Building a Coalition that Will WIN
WOLF-PAC VIRTUAL WARRIOR WORKSHOP 2021
Money has become too influential in United States elections. Our government serves the interests of wealthy campaign donors instead of most Americans. For over 10 years, Wolf-PAC has been working to fight this systemic corruption and, while we haven't yet achieved our ultimate goal, we have learned one vital lesson. Our elected officials will never fix this system until
Regulating campaign spending would root out corruption in our electoral process
We know there’s an ungodly amount of money tied up in politics, much of it collected in the campaign finance stage. What we often don’t know is where it comes from and what its aims are. What if we could shift the way we interpret and regulate campaign spending? That kind of shift might just root out deep-seated corruption in our electoral process...according, at least, to
America's Corrupt Political System
Harvard Law Professor Lawrence Lessig Explains corruption in American politics. Why is American politics so dysfunctional? Lawrence Lessig, profound speaker, activist and law professor, details corporate money as the corrupt root obstructing progress on all issues in America’s political system and the importance of the strategy to call for a convention to introduce a constitutional amendment addressing campaign finance reform. Hosts: Lawrence Lessig Cast: Lawrence Lessig
HLS Library Book Talk
The Harvard Law School Library hosted Lawrence Lessig for a talk on his latest book, "America, Compromised," which the University of Chicago press calls a "sweeping indictment of contemporary American institutions and the corruption that besets them."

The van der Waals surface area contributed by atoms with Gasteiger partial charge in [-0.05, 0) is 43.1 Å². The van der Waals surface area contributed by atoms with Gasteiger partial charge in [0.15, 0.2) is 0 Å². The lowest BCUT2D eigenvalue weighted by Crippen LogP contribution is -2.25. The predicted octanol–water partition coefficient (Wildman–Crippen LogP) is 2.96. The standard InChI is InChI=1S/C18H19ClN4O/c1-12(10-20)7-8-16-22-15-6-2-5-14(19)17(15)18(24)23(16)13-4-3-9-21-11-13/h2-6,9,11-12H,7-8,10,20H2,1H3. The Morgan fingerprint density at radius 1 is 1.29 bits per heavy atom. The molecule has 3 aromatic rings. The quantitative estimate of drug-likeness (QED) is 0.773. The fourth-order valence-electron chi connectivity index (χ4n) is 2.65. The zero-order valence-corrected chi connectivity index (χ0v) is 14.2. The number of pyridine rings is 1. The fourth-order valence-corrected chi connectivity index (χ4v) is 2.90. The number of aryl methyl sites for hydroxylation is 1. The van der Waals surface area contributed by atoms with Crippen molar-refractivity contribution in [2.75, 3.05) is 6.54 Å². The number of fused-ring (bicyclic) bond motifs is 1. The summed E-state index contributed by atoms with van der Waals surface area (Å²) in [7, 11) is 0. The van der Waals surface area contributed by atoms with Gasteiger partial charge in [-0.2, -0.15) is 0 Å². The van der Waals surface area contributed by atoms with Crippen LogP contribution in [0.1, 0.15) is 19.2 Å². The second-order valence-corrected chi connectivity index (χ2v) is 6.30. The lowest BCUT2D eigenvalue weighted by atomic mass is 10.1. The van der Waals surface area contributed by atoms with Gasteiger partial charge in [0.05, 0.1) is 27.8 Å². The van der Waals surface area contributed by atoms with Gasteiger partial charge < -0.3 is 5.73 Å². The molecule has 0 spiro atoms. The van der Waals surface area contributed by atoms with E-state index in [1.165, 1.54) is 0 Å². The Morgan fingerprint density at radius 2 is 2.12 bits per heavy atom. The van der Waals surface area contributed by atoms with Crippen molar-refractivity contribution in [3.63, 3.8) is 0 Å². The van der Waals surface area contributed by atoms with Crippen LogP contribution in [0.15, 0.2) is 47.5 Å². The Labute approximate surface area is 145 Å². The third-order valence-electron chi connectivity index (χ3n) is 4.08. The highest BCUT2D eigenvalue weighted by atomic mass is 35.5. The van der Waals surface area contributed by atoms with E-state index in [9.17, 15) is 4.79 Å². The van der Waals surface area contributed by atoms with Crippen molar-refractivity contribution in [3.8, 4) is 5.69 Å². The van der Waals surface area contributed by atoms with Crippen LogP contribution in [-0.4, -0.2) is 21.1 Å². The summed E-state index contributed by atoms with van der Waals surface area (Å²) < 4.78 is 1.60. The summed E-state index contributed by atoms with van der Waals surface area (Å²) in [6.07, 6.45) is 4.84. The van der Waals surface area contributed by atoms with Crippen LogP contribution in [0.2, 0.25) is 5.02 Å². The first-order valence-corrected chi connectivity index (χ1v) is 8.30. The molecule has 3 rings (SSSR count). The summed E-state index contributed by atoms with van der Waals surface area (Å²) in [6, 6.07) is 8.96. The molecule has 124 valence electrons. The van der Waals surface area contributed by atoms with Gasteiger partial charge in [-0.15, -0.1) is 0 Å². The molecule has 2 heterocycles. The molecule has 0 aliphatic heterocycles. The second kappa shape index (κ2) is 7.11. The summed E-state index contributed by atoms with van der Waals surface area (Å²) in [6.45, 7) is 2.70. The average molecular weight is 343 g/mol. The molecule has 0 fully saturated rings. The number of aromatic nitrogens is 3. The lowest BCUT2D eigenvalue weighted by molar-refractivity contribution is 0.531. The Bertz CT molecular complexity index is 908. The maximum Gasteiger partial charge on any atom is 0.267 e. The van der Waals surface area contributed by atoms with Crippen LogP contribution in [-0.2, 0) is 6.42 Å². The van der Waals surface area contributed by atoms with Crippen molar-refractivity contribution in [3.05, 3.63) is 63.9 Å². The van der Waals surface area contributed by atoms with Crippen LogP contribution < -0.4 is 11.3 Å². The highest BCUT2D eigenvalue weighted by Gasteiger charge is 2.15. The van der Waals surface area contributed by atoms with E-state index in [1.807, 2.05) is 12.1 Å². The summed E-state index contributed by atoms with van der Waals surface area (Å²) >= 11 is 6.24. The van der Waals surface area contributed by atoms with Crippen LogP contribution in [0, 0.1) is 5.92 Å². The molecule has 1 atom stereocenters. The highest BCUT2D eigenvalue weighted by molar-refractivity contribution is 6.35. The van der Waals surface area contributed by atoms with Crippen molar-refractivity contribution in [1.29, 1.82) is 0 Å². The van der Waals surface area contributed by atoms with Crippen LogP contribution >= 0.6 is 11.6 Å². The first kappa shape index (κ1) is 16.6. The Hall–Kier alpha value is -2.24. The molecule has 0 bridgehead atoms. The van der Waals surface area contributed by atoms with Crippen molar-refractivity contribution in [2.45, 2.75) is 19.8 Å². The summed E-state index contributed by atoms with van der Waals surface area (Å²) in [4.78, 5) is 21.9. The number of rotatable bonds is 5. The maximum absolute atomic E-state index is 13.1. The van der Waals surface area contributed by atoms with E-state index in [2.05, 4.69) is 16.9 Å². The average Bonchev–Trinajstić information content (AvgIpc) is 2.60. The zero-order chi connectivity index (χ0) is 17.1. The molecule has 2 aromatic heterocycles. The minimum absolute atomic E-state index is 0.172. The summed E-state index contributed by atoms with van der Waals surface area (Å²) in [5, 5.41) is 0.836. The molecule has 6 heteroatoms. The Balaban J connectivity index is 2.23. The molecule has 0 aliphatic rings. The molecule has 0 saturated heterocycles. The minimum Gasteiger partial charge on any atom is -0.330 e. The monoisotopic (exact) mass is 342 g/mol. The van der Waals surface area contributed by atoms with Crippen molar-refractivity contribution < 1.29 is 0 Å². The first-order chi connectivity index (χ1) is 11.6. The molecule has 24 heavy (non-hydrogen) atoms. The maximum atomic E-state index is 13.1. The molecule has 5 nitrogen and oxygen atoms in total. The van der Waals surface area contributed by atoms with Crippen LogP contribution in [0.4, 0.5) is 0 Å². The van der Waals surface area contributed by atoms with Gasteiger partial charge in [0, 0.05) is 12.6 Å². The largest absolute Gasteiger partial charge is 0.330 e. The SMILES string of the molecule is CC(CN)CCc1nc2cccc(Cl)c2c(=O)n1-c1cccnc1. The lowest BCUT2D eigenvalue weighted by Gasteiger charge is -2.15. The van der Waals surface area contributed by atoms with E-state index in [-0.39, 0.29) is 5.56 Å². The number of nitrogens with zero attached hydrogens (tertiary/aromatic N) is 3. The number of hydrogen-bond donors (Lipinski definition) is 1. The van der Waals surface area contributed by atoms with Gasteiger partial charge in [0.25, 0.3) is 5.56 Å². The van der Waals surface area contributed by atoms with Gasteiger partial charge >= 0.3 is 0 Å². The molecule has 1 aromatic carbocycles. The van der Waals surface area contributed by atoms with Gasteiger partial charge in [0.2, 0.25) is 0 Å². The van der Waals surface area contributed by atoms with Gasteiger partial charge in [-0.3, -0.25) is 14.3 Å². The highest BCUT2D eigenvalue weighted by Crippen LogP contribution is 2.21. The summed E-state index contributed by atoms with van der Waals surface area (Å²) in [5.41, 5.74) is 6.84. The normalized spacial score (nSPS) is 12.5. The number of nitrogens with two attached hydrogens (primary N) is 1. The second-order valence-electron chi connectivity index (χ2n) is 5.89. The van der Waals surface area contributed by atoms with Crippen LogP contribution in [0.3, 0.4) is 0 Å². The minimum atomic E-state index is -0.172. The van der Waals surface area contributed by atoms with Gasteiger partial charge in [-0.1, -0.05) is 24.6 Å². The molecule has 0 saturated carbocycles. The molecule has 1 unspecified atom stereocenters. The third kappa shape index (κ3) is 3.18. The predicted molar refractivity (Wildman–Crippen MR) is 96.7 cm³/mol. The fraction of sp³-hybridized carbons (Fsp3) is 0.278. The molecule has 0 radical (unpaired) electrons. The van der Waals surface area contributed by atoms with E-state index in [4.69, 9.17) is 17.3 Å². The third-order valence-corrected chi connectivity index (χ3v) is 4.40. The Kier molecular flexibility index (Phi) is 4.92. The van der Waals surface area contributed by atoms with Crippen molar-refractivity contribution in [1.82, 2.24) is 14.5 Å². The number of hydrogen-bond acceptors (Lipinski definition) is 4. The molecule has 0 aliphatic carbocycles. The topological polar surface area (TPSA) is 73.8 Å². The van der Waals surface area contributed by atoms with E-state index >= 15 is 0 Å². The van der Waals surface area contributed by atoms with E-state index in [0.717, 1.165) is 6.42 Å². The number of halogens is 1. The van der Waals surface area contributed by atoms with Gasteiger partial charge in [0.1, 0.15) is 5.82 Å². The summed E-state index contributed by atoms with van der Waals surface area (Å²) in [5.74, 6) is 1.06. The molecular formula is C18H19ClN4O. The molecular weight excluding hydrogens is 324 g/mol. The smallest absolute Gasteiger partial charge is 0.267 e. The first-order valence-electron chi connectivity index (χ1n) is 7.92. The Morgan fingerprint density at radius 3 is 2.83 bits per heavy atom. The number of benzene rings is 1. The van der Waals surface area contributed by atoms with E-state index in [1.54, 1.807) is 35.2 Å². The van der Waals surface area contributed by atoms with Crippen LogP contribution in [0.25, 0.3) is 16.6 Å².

Harvard Bookstore-WGBH Network Forum
In America, Compromised Lawrence Lessig captures a snapshot of contemporary America and forms an argument on how the institutions of the American government have come to be the way they are. Throughout the book, Lessig shows that the modern problems plaguing corrupt political institutions cannot simply be blamed upon the "bad people" of society. Rather, Lessig argues that it is compromise that has brought down the
Work in progress
Lawrence Lessig discusses institutional corruption and the high price future generations will pay. Larry is the Roy L. Furman Professor of Law and Leadership at Harvard Law School.
Ending Institutional Corruption - What is Institutional Corruption?: Lessig in the Dock
Harvard Law School
Lawrence Lessig, Roy L. Furman Professor of Law and Leadership, Harvard Law School; Director, Edmond J. Safra Center for Ethics Dennis F. Thompson, Alfred North Whitehead Professor of Political Philosophy, Emeritus, Harvard University; Director Emeritus, Edmond J. Safra Center for Ethics
Panel Discussion on Corruption
Zephyr Teachout , author of Corruption in America: From Benjamin Franklin ’s Snuff Box to Citizens United , and Janine Wedel , author of Unaccountable: How Elite Power Brokers Corrupt our Finances, Freedom, and Security , talked about curbing corruption. Lawrence Lessig moderated the discussion, at the New America
How Public Power Can Defeat Plutocrats
PBS Moyers & Company